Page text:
The Times
March 21, 2007

An effective world force? That’ll be 20p to you

Michael Binyon on why Britain and other countries should embrace the Commonwealth more just as some members such as India and Pakistan already do

Looking for a way to sound out poorer countries on trade or deliver aid that goes to those who need it? Wondering how to enforce human rights and good government without raising hackles or being seen to preach? Desperate to cut across the boundaries of rich and poor, North and South, the EU, Nato, G8 and the Security Council without getting bogged down in bureaucracy? Ever thought of the Commonwealth?

The notion seems to have slipped Britain’s mind. The Empire came into being by accident; the Commonwealth is in danger of fading away by neglect. Of course, Conservative and Labour politicians loyally trumpet the importance of Commonwealth ties — language, history, legal systems, parliamentary traditions, kith and kin and so on — when in opposition. As soon as they come to power, the talk and the sentiment fly out of the window. What is the Commonwealth for? How does it fit into our priorities?

Successive secretary-generals look out from the lavish headquarters of Marlborough House and despair. Britain always blows hot and cold. For years it trumpets defiance over South Africa. Then it seizes on notions of good governance and urges the Commonwealth to lead the charge. Then it loses interest. But is this about to change again? Margaret Beckett recently said it was time to look afresh at the Commonwealth. Has the Foreign Secretary decided that in the 53 nations — a third of the world’s population — Britain has a unique forum for influence, cooperation and international comity that ought to be better used?

If so, there is plenty she could do. More money would help: every Briton pays £54 a year to the EU, £10 to Nato, £2 to the UN and 20p to the Commonwealth. She could send more senior ministers to meetings. She could attend in person sessions of the Commonwealth Ministerial Action Group — the world’s only standing human rights body that has the power to suspend members violating agreed standards. She could recognise that Don McKinnon, the current Secretary-General, has slimmed the bureaucracy, cleaned up the accounts, cut out the waffle from the biennial summits and focused the Commonwealth on what it does best: frank talk behind closed doors on the main issues, with no communiqués, little posturing and a refreshing realism about what can be done.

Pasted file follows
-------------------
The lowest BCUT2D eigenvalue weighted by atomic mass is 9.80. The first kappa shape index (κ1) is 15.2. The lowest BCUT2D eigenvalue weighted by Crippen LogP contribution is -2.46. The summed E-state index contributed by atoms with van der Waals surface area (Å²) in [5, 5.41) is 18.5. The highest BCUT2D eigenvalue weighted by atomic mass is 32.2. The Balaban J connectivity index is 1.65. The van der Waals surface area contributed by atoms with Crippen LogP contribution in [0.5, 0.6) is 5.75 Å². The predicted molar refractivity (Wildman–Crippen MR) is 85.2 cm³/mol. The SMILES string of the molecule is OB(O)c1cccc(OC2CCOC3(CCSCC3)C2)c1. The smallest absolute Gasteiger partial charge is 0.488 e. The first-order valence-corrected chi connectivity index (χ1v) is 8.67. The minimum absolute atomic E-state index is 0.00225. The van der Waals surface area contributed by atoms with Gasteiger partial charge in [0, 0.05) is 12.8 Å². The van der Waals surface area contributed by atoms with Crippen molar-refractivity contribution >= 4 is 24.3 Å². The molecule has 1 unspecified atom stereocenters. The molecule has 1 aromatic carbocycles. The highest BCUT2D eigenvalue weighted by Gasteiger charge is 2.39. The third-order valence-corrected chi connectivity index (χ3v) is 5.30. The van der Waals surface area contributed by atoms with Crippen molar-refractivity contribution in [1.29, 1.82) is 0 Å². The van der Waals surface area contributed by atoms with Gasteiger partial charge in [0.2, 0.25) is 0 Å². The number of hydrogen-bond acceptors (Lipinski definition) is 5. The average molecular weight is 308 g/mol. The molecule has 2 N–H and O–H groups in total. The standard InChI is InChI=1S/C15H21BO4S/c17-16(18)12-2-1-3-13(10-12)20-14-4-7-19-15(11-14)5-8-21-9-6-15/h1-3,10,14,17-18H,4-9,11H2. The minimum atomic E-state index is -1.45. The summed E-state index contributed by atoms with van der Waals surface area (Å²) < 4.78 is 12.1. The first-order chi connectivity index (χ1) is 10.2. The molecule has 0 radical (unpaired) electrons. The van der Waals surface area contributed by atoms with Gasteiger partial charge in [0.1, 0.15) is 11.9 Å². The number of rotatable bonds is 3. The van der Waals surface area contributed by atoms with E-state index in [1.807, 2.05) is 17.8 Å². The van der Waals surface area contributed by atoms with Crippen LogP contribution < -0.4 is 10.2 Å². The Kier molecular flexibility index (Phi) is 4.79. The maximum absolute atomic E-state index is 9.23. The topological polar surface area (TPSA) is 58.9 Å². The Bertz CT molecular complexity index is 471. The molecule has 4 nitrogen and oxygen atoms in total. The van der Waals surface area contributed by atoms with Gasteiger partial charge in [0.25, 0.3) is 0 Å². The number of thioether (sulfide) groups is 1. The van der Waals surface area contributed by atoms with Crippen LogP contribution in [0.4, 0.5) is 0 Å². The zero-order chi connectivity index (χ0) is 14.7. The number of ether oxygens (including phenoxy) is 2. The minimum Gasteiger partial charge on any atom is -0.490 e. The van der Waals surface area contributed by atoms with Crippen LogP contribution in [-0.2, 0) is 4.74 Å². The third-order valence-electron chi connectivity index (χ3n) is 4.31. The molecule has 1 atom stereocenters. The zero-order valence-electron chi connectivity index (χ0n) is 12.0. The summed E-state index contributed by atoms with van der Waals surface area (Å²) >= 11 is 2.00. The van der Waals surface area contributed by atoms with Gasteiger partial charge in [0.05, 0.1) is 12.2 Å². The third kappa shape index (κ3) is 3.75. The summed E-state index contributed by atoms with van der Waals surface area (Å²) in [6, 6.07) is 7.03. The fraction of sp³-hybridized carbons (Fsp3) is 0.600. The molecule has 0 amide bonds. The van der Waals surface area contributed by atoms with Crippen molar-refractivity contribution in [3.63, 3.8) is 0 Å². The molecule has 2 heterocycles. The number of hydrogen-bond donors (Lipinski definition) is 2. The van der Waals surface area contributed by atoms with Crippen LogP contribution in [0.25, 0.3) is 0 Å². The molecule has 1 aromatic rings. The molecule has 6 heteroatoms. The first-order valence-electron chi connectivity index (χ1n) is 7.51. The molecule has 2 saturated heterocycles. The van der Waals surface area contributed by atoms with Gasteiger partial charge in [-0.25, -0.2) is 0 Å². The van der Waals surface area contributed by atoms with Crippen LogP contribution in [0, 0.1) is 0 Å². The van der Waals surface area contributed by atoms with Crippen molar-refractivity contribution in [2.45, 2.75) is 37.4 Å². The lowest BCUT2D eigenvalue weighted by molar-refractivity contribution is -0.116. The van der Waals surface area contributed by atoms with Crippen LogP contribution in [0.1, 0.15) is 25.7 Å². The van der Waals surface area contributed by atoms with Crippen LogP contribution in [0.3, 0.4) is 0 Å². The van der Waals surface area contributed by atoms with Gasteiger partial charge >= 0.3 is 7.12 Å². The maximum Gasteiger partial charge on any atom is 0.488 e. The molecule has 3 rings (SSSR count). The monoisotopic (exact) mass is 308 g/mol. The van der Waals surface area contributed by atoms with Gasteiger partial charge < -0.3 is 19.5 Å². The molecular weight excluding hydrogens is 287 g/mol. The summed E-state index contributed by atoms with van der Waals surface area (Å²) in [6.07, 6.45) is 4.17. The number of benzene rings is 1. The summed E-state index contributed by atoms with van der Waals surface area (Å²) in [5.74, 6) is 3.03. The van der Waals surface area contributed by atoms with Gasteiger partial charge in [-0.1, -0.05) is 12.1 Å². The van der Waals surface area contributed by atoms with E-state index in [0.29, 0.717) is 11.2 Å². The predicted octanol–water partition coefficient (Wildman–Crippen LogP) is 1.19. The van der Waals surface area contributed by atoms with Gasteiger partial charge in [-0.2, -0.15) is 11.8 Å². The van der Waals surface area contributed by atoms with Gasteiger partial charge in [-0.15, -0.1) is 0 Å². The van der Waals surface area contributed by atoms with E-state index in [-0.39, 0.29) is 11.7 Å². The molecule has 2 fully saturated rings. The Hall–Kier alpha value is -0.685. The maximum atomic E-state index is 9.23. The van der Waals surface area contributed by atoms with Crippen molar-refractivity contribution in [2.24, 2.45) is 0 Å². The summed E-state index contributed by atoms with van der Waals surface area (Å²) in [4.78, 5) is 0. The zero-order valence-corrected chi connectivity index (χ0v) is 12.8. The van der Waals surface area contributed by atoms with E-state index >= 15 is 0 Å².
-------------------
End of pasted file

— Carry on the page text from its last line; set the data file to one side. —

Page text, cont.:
The quiet approach generates no headlines, but seems to work. Commonwealth Africa is in pretty good shape, compared with the rest of the continent. Envoys working behind the scenes have done a lot for Cameroon, Togo and Guyana. The Commonwealth is fighting for fairer trade for the Caribbean, for civilian rule in Fiji and is one of the few bodies still pressing General Musharraf on democracy. And Pakistan, like India, now takes the Commonwealth very seriously. Isn’t it time Britain did as well?

The Commonwealth comprises 53 nations (and, as more countries wish to join, will soon increase) and comprises a third of the world's population.


Common values, language, legal systems and culture would indeed seem to make closer economic and political ties much easier to implement than within Europe, particularly with modern communications technology. With our service-based economy, it's surely in our interests to reinforce and deepen our historical links with these nations, which share our free trade values and in many cases are the growth economies of tomorrow. A more compelling vision than allowing ourselves to be absorbed into the slow-growth protectionist European bloc, whose overriding aim seems to be to create a political counterweight to the US, whatever the cost.

It's interesting to note that the French are pushing the expansion of their own 'Francophonie' union - to the extent of adding nations whose first language is not French - while we gently allow a big economic competitive advantage drift away.

Roger Goodacre, London

Last edited by Blackleaf; Mar 21st, 2007 at 12:37 PM..